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Hoffmann, R. A wiki for the life sciences where authorship matters. Nature Genetics (2008)

Use of trifunctional bispecific antibodies to prevent graft versus host disease induced by allogeneic lymphocytes.

A trifunctional bispecific antibody (BiLu) directed against murine CD3 and human epithelial-cell adhesion molecule ( EpCAM) was tested for its ability to improve cell-mediated adoptive immunotherapy in a murine model of B16 melanoma cells transfected with human EpCAM. Intraperitoneal inoculation of naive C57BL/6 (C57) splenocytes induced lethal graft versus host disease (GVHD) in 85% to 97% of sublethally irradiated (BALB/c x C57BL/6) F1 (F1) hosts inoculated intraperitoneally with a sublethal or lethal dose of melanoma cells. BiLu antibodies given intraperitoneally concomitantly with alloreactive C57 cells effectively prevented GVHD-related and tumor-related death in 16 of 25 F1 mice inoculated with a sublethal tumor-cell dose and in 10 of 20 mice inoculated with a lethal tumor-cell dose over a follow-up period of more than 200 days. BiLu treatment also efficiently prevented severe GVHD, which was induced by high doses of BALB/c-derived splenocytes. Trifunctional bispecific antibodies (TbsAbs) capable of cross-linking T lymphocytes, natural killer, and other FcgammaR-positive effector cells, via their Fc region, to the tumor cells may be applied together with adoptive allogeneic-cell therapy to maximize antitumor responses while acting on GVHD in patients with minimal residual disease.[1]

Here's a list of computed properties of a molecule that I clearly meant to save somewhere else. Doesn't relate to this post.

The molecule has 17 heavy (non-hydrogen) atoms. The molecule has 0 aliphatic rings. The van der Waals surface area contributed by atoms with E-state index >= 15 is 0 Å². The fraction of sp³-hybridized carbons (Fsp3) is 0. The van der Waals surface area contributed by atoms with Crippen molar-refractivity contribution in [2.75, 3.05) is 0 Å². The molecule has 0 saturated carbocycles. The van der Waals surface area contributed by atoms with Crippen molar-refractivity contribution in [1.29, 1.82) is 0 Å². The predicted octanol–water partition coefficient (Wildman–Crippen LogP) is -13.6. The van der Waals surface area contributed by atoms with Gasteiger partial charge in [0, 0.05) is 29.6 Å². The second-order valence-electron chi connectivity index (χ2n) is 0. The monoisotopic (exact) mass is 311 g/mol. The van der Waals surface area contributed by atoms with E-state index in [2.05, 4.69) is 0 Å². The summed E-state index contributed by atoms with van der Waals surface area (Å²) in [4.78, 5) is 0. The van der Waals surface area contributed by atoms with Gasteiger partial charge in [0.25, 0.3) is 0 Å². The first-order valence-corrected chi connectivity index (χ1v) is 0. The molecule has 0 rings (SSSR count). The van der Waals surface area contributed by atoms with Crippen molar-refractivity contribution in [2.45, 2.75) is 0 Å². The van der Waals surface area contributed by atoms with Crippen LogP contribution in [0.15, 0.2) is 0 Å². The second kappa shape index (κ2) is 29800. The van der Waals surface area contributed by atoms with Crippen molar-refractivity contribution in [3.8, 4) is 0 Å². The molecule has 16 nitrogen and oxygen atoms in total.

1. Use of trifunctional bispecific antibodies to prevent graft versus host disease induced by allogeneic lymphocytes. Morecki, S., Lindhofer, H., Yacovlev, E., Gelfand, Y., Slavin, S. Blood (2006) [Pubmed]
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